Referring to FIGS. 1-3, a substantially semicylindrical vertical recess or groove 33 is formed centrally of each vertical end rail 12. The recesses or grooves 33 are sized to snugly but rotatably receive an elongate hollow cylindrical tube 34, the tube length being such that it fills substantially the entire grooves and also extends somewhat therebelow. The ends of the decorative top rails 14 are not grooved, and the upper end of tube 34 does not extend above the upper ends of rails 12.
Provided at spaced points along the bottoms of grooves 33 are the chamfered heads 36 of bolts 37. The bolts 37 extend through end rails 12, and are firmly secured against withdrawal by T-nuts 38 shown in FIGS. 2 and 3.
As shown in FIGS. 1-3, each head 36 has a large-diameter outer end that is connected by a truncated cone to the associated shank of bolt 37. The truncated cone converges toward the bolt shank, that is to say away from the plane of the outer face of end rail 12, so that an undercut relationship is created.
The bolt heads are slotted so as to receive a screwdriver that turns each bolt into a T-nut. The amount of insertion is such that the junction between the frustoconical body of each head is substantially at the bottom wall of the associated groove or recess 33.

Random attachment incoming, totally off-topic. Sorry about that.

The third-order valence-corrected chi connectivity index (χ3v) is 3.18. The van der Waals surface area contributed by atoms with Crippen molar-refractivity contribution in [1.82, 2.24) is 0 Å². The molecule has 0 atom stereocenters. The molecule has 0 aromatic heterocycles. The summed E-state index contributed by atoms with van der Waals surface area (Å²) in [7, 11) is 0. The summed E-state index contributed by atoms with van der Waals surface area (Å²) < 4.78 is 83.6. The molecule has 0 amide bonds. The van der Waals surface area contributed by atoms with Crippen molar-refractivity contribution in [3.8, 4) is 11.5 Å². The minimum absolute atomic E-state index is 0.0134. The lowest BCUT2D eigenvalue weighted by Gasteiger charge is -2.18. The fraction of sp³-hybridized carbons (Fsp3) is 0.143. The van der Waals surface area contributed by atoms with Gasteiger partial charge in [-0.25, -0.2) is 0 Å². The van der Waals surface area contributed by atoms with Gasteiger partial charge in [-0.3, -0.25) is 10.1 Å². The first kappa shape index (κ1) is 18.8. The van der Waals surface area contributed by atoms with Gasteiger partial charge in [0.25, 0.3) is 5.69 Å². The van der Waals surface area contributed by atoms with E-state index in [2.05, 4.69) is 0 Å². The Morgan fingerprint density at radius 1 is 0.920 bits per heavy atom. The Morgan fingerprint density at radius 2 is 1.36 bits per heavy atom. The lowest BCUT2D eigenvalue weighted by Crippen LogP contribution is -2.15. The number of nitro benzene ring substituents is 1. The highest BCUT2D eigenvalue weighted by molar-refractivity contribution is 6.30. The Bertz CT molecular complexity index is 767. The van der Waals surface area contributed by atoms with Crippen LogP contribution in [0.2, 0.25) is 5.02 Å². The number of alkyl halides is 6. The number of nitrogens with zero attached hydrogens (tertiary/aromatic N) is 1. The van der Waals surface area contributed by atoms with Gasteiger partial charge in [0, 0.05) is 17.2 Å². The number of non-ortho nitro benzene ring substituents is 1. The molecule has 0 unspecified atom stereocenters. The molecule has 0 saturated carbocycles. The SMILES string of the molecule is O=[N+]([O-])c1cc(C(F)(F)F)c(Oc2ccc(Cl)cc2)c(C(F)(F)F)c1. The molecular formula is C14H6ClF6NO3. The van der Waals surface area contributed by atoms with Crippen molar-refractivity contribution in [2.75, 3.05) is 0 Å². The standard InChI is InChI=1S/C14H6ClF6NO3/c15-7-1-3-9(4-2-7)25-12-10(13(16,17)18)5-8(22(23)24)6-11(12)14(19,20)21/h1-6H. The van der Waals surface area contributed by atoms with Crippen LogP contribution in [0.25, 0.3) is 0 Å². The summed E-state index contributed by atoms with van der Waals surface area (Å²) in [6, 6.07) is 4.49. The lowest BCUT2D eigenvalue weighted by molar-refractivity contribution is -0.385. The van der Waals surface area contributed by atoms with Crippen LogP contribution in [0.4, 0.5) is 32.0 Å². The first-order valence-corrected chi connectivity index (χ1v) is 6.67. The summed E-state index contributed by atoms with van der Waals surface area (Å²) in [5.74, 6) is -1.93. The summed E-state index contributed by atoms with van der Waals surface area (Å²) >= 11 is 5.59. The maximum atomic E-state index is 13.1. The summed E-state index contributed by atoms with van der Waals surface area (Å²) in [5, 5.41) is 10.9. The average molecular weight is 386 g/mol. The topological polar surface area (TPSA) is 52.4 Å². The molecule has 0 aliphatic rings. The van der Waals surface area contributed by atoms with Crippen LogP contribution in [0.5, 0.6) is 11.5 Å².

Complementary pairs of teardrop-shaped slots 39 are provided in tube 34 so as to cooperate with the opposed bolt heads 36 to draw them together in response to rotation of the tube 34 about its longitudinal axis. There are two slots at each elevation, and the spacings between the pairs of slots are such that all slots can be and are simultaneously associated with all bolt heads 36.
As best shown in FIGS. 1, 4 and 5, the axes of the slots 39 are horizontal, that is to say perpendicular to the longitudinal axis of tube 34. Each slot has a wide end 41 that is substantially circular and is adapted to freely receive a bolt head 26. Each such wide end communicates with a gently convergent section having converging cam edges 43 that converge away from the wide end 41, the spacings between the opposed regions of the convergent edges being such that the associated bolt head may not pass therethrough. The amount of convergence is such that when the tube 34 has rotated one-quarter turn the tube will pull the panels 10, 11 towards each other until the tube seats snugly in the substantially semicylindrical recesses or grooves 33. Each slot 39 extends for substantially ninety degrees, on centers, as shown in FIGS. 4 and 5.
At each slot region of the tube 34, the wide end 41 of one slot 39 is circumferentially adjacent the end of the convergent section 41 of the other slot in the sam plane. By "circumferentially adjacent" it is not meant that there is no spacing therebetween, since there is circumferential spacing as shown in FIGS. 2 and 3. What is meant is that both slots 39 in each plane can and do operate simultaneously relative to the opposed bolt heads 36 to achieve the connecting and aligning functions of the present invention.